After we'd scooped early details on the project in 2010
, Verizon earlier this month officially unveiled
their new "HomeFusion" fixed residential LTE service. Offering 5 to 12 megabits per second on the downlink and 2 to 5 Mbps on the uplink, Home Fusion will come in $60 (10 GB cap), $90 (20 GB cap) and $120 (30 GB plan) flavors. Each tier comes with a whopping $10 per gigabyte overage penalty -- something that's not going to place very nice with HD Netflix happy households.
Verizon initially announced that the service would first appear in Birmingham, Dallas and Nashville, but today noted
it's now live in Terre Haute, Birmingham, Alabama, El Cajon, California, Nashville, Tennessee, Dallas, Texas and Roanoke, Virginia.
Verizon's announcement also notes that customers who sign up for Home Fusion will receive double their usual data allotment for the first two months "as they settle into using HomeFusion Broadband." Verizon pretty wisely doesn't want early product impressions focused on the second mortgage you may have to take out to pay your bandwidth bill.
Verizon states they're working with Asurion for installs, and that subscribers will have to pay a $200 one-time equipment fee. The press release gives a little more detail on the in-home setup and the "cantenna" which will be affixed to users' homes:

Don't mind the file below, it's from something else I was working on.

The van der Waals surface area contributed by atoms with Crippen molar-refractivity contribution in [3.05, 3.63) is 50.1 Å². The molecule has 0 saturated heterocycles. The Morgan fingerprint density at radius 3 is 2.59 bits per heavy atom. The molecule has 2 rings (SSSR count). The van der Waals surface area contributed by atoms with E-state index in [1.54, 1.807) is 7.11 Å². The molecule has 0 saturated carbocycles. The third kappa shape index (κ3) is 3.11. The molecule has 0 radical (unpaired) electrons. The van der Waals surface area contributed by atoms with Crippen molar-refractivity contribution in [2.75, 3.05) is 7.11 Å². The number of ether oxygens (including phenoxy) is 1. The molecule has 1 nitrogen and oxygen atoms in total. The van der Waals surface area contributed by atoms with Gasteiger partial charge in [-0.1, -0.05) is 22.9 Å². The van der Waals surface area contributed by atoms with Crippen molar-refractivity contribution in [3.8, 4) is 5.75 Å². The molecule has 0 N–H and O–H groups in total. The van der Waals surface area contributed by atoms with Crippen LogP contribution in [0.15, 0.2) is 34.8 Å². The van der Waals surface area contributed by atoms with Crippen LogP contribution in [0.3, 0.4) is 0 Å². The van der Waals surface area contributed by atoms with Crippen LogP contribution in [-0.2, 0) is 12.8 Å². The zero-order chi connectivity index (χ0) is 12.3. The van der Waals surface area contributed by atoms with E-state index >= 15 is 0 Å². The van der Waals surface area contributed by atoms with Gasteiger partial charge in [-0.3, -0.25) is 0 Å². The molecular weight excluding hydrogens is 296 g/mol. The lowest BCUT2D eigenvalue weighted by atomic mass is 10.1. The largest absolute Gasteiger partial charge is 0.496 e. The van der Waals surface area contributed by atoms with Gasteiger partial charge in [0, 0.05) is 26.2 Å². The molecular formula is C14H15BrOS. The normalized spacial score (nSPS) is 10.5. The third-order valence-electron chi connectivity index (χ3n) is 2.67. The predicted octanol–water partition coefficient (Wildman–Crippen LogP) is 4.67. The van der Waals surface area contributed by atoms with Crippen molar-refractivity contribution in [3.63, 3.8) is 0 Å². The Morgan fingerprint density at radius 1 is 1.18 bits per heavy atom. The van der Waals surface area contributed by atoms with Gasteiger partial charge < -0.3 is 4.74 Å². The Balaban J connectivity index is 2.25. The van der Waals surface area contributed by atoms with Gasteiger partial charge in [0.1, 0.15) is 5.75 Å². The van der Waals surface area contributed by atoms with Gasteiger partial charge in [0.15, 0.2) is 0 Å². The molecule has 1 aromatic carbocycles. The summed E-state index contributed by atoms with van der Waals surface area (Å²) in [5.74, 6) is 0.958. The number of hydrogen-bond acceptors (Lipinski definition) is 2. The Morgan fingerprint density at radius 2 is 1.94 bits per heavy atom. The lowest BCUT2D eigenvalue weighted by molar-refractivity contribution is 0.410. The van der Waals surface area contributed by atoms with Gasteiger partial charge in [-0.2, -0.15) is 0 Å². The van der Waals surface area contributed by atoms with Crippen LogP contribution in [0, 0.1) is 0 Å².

Verizon Wireless’ high-speed 4G LTE network is delivered to a cylinder-shaped antenna which transmits the signal to an in-home broadband router. The antenna is professionally installed outside a customer’s residence and is equal in size to a five-gallon paint bucket. The device delivers Verizon’s 4G LTE signal to the broadband router and allows the customer to connect up to four wired and at least 20 wireless devices in the household.
While it hasn't seen much mainstream press attention, this is a fairly massive play for Verizon, who we've noted for several years has been planning to use LTE for their real national power play
for some time. While the service likely won't pose a competitive threat to cable, it will pose a massive competitive threat to satellite broadband (which suffers from slow speeds, low daily usage caps and high prices) and rural DSL, which for many users remains stuck at between 1.5 and 3 Mbps downstream.
Factor in Verizon's partnership with cable
and their streaming video partnership with RedBox
and you may start to understand the kind of nationwide brand powerplay Verizon's been quietly working on the last several years.